Study Shines Light on Deer Herd
Hunters continued to be the leading cause of buck mortality in Wisconsin — and by a wide margin.
Fawn survival was higher in 2012, likely due to an early spring. The leading source of fawn mortality continues to be predators.
And the buck recovery rate was in line with estimates used through the years by state deer managers.
These are among the leading findings of the second full year of Wisconsin deer research.
A 2012 summary of the state’s deer research was released recently by the Department of Natural Resources.
The results don’t vary a great deal from the first year. The most notable difference was markedly higher survival of fawns (47 percent in 2012 vs. 27percent in 2011) through 7 months of age in the northern study area.
“The relatively mild winter and early green-up is likely a big factor there,” said Karl Martin, chief of the DNR’s wildlife research section. “It points out the value of doing multiyear studies, so you get as much data over as long a time period as possible.”
Similar to the first year, 73percent to 92percent of the buck mortality was due to hunters.
And also in line with the first year, fawns survived at higher rates in the eastern study area (63percent through seven months) than in the north (47percent).
The studies were initiated by the DNR in late 2010 at the request of hunters.
The work is formally divided into two projects: a buck mortality study and a fawn recruitment and predation study.
The buck study is intended to improve the accuracy and precision of the Sex-Age-Kill deer population model. The fawn study is designed to improve understanding of recruitment rates and causes of mortality.
To gain insight into regional differences in Wisconsin’s deer, the studies are taking place in two areas: A 3,557-square-mile area in Sawyer, Price and Rusk counties (representative of the northern forest) and a 2,318-square-mile area in Shawano, Waupaca and Outagamie counties (mixed agricultural habitat).
The northern study area is 34percent public land, 80percent forested, has wolves, bears, coyotes and bobcats as the primary predators and a road density of about 1.6 miles per square mile.
The eastern study area is 3percent public, 35percent forested, has coyotes and bobcats as the primary predators and about twice the road density as the northern study area.
The hunting pressure is higher, too, in the eastern study area, with between 21 and 36 hunters per square mile of deer range on opening day of the gun deer season. In the north, it’s between eight and 15 hunters per square mile.
Blood and other samples taken from deer in the study also provide insight into the health of the herd.
At a cost of more than $2 million, the work represents Wisconsin’s largest investment in deer research. The projects are funded through the Federal Aid in Wildlife Restoration Act, an excise tax on hunting and shooting equipment.
The project is entering its third year of field work. Data for the first year were first collected in late 2010 through late 2011. The most recent report summarizes data from January 2012 through January 2013.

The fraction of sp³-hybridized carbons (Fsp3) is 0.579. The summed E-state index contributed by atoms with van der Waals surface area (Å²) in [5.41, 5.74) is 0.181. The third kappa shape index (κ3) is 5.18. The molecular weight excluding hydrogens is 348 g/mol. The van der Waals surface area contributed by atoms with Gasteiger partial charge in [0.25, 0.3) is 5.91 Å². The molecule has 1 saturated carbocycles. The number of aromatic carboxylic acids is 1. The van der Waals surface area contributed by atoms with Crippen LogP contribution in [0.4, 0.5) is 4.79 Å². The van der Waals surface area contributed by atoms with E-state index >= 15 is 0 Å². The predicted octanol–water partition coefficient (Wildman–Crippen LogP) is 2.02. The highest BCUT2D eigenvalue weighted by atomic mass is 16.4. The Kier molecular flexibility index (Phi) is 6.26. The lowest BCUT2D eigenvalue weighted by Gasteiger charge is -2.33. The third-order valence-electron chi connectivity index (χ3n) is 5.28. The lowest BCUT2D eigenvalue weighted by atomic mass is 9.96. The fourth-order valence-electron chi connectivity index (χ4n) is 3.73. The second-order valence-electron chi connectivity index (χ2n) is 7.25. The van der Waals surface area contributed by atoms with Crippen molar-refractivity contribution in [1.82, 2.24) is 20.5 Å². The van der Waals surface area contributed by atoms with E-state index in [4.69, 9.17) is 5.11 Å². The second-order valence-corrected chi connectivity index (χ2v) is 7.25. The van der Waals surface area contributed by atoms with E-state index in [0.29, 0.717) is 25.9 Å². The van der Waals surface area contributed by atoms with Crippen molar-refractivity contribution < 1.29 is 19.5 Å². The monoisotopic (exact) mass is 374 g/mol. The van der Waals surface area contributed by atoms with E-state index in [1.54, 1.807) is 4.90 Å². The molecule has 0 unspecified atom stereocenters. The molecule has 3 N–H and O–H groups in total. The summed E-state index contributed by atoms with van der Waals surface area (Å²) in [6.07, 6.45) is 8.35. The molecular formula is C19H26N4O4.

To study the deer, researchers and volunteers capture and place radio collars on the animals.
The signals are then monitored to track the animals’ movements. If a mortality signal is received, the researchers attempt to find the animal and determine the cause of death.
Among the findings over the last year:
Adult male deer are most targeted by hunters. In the north, adult buck survival was 31percent; in the east, it was 27percent. Between 73 and 91percent of the mortality of adult bucks was due to hunters, mostly during the gun deer season in November.
In the north, hunters killed eight adult bucks (five during the archery season and three during gun season), wolves killed two and coyotes took one.
In the east, hunters killed 11 adult bucks (eight firearm, one archery, one wounding). One adult buck was also killed by a vehicle. Predators did not kill an adult buck in the east.
Yearling male deer survival was 52percent in the north and 58percent in the east. Hunters caused from 82 to 92percent of the mortality. In the north, hunters killed 11 yearling bucks (nine with firearms and two with archery equipment); predators killed no yearling bucks last year in this study area.
In the east, hunters killed 14 yearling bucks, two were killed in vehicle collisions and one was killed by a coyote.
Among adult female deer, 73percent survived the year in the north and 86percent survived in the east.
Most fawns were born in late May in both study areas. Most fawn mortalities occurred within a few weeks of birth.
Predators were the leading cause of fawn mortalities (55percent) in both study areas. Unknown predators (the researchers were unable to identify the predator) caused the most fawn mortality in the north, followed by bears. In the east, coyotes were the top predator on fawns (five), but road kills took nearly as many (four).
So with two years of data, how are the studies shaping up?
“The buck recovery rates from 2012 are in line with what we’ve historically used for the two areas,” said Robert Rolley, DNR wildlife population ecologist. “We’ll be interested to see more years of data before we make any conclusions.”
One challenge the researchers have is sample size. They hope to get more animals “on the air” this year.
The results of this winter’s trapping efforts have been good, according to Jared Duquette, DNR deer researcher.
As of Jan. 26, crews in the northern study area captured 12 adult bucks, 14 button bucks and 33 does.
In the eastern study area crews had caught eight adult bucks, nine button bucks and 12 does.
The efforts included the capture of 20 deer in the northern study area on Jan. 3, a single-day record. The researchers hope to radio-collar 40 bucks in the north.
The fawn study will continue through the end of 2013. The buck study is scheduled to run through 2015.